Technology and Coronavirus Reshaping Business
Five Business Trends That Are Likely To Continue After Corona
The novel coronavirus pandemic has ravaged the world in just a few months, and with its onslaught, all sorts of creative ways have had to be devised in order to continue working, educating children, socializing, and maintaining some semblance of “normalcy.” The way that technology has been used to help businesses adapt to this crisis has been nothing short of revolutionary. Not only are employees, bosses, and coworkers communicating through Zoom and other similar platforms, but they are finding out just how much they can accomplish when the going gets tough.
While we are still in the midst of the pandemic and it is hard to envision exactly how it will end, that time will eventually arrive. And that means that businesses around the world will see just how much, or how little, they revert back to the way things were.
There are many different ways that businesses have been coping with the spread of the coronavirus, but I’d like to highlight five trends that have a good chance of continuing even after the corona crisis has ended.
People have been working remotely for the past two decades, but it had still not become the norm. Working from home or from places other than the conventional office had still generally been considered a second-best option, but today, that option has become many people’s only option. While balancing the demands of the workplace and the home can be difficult, many employees are suddenly enjoying the zero-commute time and the convenience of being able to work on their own schedule for the most part. In addition, employers are realizing just how much can be accomplished remotely. This manner of work has the potential to become the productive norm, and the situation surrounding the coronavirus may prove in the annals of history to be the turning point that made it happen.
All big conferences and events that were scheduled to take place from mid-March 2020 and on have either been canceled or made digital. While not all mass online events have been successful, the incentive to make them work now certainly exists, which means that a lot of time, resources, and money are being devoted to finding ways to engage participants. The ball has already started to roll, and the trend of online conferences is likely to continue even after the pandemic ends.
3D Printing and Local Sourcing
3D printing has been around since the 1980s and has been touted as an affordable way to manufacture parts and components, reducing the need to order items from other countries. 3D printing is highly adaptable and can be used for just about anything from jewelry to vital healthcare equipment. In the past, the local manufacture of supplies had not been much of an issue, since imports had been easy and affordable. Today, however, when the fragility of the global supply chain has become painfully obvious, utilizing local, affordable, and adaptable technology is crucial for businesses that wish to stay afloat.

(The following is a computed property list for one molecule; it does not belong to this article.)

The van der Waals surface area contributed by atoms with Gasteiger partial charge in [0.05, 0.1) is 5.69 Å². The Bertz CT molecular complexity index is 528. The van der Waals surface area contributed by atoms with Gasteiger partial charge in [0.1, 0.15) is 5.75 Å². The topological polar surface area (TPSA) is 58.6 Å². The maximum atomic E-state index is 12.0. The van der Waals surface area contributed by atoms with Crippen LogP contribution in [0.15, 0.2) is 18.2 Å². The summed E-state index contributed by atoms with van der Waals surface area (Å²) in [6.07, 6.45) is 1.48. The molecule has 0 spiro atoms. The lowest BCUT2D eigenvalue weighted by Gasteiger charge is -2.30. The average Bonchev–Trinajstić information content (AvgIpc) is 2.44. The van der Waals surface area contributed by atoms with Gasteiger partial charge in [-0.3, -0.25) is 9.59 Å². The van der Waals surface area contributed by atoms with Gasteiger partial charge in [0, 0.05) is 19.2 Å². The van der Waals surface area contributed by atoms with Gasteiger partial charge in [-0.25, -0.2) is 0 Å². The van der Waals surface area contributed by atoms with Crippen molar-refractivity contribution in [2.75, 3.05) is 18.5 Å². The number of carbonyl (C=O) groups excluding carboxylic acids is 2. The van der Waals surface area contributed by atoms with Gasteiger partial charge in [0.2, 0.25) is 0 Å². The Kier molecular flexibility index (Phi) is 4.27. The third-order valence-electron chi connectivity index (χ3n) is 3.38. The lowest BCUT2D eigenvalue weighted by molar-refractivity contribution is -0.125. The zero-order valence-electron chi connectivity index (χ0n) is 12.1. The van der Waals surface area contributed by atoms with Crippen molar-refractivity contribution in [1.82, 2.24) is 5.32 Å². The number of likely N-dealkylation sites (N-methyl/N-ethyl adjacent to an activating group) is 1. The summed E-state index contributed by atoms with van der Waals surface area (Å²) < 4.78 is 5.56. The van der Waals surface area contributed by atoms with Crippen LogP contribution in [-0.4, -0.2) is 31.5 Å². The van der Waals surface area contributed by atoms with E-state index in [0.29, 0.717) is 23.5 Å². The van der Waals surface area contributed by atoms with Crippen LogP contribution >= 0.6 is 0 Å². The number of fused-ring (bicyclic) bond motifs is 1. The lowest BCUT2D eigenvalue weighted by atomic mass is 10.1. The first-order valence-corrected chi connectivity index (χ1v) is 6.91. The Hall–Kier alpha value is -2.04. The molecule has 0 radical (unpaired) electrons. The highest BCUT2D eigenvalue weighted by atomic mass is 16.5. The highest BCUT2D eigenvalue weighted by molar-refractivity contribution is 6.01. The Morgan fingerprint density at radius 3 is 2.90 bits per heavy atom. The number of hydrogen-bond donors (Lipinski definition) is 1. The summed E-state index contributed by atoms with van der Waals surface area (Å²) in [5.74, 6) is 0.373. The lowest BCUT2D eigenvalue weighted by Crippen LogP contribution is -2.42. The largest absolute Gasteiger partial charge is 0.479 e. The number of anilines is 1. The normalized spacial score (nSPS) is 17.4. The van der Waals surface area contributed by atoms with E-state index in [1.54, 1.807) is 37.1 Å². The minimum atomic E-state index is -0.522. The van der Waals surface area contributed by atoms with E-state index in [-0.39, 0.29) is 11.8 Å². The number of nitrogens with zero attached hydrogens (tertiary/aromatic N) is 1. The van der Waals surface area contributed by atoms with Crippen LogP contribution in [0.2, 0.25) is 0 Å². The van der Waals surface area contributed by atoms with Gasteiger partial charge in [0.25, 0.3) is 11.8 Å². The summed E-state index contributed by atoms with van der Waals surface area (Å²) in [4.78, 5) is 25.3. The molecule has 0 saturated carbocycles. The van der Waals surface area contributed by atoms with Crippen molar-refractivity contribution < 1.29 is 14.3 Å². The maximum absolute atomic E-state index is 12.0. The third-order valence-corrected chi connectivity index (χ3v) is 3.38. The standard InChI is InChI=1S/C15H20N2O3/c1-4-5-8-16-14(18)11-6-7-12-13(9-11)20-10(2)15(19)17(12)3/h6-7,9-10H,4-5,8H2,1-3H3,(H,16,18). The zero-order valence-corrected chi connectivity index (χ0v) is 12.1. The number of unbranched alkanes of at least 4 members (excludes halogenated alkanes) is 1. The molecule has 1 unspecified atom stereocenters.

Increased Focus on Customer Success
The coronavirus outbreak changed the focus of consumers’ needs nearly overnight. They suddenly became far less concerned with goods that they deemed superfluous or frivolous and far more concerned with what they deemed necessary for survival (toilet paper, anyone?). The need for education and essential retail products to be delivered directly to their homes required a shift from an older customer service paradigm to a newer model in which a company could more closely monitor consumer needs and be able to more rapidly meet them. While this concept is not so new per se, it had not necessarily been made a priority by many companies. That has now changed and is likely to remain that way.
Any Business That Can Go Digital, Will
If there is one thing that the coronavirus pandemic has shown us, it is the importance of being able to deliver products and services through digital means. While online shopping has certainly become more prevalent over the past decade, the digitization of a greater range of businesses will become all the more expansive. Companies that may have once prided themselves on their in-person experience will need to find ways to create that same experience online in order to stay relevant. Businesses that have not previously used social media will need to create an online presence quickly. Once digital communication channels and services have been created, they will not likely be discarded, rather upgraded further.
A Caveat About Where Technology is Going
Many countries have made use of the latest technology to help fight the virus itself. For example, robots have disinfected hospitals and delivered medical supplies, thus reducing unnecessary endangerment of healthcare professionals. However, the employment of technology to help keep people healthy has also come with a price. Legitimate objections have been raised to national and local governments using surveillance technology to enforce quarantine measures on citizens through cellphone signal tracking, drones, and cameras in the name of controlling the virus. The line between preserving liberty and acting for the greater good is a fine one, and governments would do well to take advantage of the ingenuity of small businesses and corporations to achieve as many of their objectives as possible without trampling the privacy of the individual.